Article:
I admit that I have tried to figure out the cost per meal for our family of five. While five people sounds like it may cost a lot, it really doesn’t yet, since two of the children are 3 and under and one is a vegetarian (me!). I have figured out that we spend about $2.00 per day on breakfast, $6 per day on lunches and snacks, $8 per day on dinners/dessert. I don’t know if it breaks out exactly that way, but it’s pretty close. We spend about $400 per month on groceries. We eat out about 4-5 meals per month, which comes under a separate budget.

We are able to keep our grocery costs pretty low using various methods. We buy 20 pound bags of potatoes from Costco. I buy cereal with coupons – aiming to spend no more than 10 cents per ounce. I compare staple items to get the best price for the quality I want by shopping at various markets – Costco for bulk purchases, Trader Joe’s and Whole foods for organic, natural foods, and regular supermarkets for items I buy with coupons. Pasta is never bought for more than $1 per pound. Chicken and ground beef are bought in bulk and frozen. Waffles, cookies, pizza dough, and breads are homemade with flour bought in bulk. Fruit is bought when it’s on sale – the majority for $1 per pound, some for up to $2 per pound. Summer fruits are bought in season and frozen for use later in smoothies, muffins, and sauces. Tomatoes are grown in our garden – and we’re planning on growing more vegetables this summer. Most dinners are meatless, with about 2-3 meals per week including meat for those who eat it. We have room in our budget to go over our $400 if we want to, but based on what we eat, we generally don’t seem to spend more than that. (By the way, the picture is some sad-looking pears we pick off my mother-in-law's pear tree. They actually taste good.) How do all of you keep your grocery bills low?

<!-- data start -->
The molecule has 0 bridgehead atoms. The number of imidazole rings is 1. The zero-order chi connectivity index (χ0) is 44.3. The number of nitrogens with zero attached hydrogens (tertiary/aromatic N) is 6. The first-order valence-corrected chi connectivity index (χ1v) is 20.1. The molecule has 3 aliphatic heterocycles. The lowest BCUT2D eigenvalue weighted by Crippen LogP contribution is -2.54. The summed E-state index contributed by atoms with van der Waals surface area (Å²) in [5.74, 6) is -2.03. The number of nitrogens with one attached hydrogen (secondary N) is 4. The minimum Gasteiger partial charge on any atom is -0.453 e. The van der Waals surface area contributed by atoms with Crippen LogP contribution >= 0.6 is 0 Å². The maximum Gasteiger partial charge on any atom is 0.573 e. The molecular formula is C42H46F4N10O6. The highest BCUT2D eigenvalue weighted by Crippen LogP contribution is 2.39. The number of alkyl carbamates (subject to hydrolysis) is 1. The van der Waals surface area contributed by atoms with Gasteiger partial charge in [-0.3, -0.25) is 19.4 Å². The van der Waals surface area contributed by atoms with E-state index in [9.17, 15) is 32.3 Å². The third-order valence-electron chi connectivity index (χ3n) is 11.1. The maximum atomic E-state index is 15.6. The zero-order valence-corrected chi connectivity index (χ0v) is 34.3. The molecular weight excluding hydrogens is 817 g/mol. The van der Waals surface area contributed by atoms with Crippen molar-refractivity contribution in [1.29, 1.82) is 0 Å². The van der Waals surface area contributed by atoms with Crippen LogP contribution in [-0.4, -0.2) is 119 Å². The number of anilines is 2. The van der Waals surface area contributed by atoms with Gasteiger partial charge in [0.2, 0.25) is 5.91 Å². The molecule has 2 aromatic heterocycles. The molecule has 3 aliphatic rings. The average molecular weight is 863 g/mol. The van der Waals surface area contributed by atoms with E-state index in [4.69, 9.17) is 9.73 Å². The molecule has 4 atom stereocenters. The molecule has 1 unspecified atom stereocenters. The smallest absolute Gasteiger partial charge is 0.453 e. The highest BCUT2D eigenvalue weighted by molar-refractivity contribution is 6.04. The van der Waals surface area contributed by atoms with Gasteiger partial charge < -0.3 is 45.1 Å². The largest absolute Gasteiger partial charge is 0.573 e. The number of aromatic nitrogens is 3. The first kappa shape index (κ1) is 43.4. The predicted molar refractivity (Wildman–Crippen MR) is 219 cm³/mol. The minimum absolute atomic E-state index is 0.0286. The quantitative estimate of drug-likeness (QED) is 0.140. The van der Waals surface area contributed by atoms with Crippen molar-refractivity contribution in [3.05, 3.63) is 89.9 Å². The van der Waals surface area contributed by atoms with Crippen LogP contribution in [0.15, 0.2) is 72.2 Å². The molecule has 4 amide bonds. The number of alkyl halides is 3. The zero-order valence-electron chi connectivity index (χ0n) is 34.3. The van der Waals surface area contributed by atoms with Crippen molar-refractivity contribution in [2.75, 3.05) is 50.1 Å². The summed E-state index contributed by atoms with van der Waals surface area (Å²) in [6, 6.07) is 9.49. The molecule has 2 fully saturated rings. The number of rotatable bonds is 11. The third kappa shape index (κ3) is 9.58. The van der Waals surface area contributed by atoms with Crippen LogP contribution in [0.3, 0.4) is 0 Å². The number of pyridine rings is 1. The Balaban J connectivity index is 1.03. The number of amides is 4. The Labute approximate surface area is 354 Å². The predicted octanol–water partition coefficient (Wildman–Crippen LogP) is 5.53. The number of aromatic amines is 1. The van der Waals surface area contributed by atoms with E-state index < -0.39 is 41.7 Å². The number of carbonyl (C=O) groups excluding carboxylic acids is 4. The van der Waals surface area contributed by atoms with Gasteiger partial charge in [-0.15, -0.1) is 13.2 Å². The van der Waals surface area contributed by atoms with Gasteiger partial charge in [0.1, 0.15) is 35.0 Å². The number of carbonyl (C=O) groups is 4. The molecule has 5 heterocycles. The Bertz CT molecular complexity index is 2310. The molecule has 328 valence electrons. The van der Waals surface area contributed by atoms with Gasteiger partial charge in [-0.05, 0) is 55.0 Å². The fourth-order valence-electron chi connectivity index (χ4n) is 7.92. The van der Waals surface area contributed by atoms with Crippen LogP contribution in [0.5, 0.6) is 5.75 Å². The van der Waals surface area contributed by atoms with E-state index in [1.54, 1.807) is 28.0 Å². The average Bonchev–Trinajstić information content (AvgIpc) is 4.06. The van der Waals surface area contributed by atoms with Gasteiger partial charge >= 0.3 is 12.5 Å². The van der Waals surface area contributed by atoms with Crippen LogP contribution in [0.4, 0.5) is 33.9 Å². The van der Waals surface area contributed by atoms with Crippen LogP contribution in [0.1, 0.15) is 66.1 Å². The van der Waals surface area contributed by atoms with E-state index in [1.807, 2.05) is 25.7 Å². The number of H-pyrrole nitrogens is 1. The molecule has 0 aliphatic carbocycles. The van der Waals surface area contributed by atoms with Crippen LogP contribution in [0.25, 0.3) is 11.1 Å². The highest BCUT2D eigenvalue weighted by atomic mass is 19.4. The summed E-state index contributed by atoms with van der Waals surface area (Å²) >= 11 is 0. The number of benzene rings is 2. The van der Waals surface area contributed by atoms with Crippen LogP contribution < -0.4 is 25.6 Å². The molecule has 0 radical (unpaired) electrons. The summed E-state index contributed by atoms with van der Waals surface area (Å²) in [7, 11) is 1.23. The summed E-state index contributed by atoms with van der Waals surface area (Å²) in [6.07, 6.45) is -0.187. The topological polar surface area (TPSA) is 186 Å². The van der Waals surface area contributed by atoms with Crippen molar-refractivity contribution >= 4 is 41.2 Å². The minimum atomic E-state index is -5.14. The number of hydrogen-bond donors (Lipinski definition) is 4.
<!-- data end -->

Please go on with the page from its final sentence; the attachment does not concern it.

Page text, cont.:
2 comments:

Sharon said...

A great exercise to do...I will try and figure this one out myself!

Yves Sch said...

I think you mean $60 per month for snacks! Little mistake, just in case anyone was confused!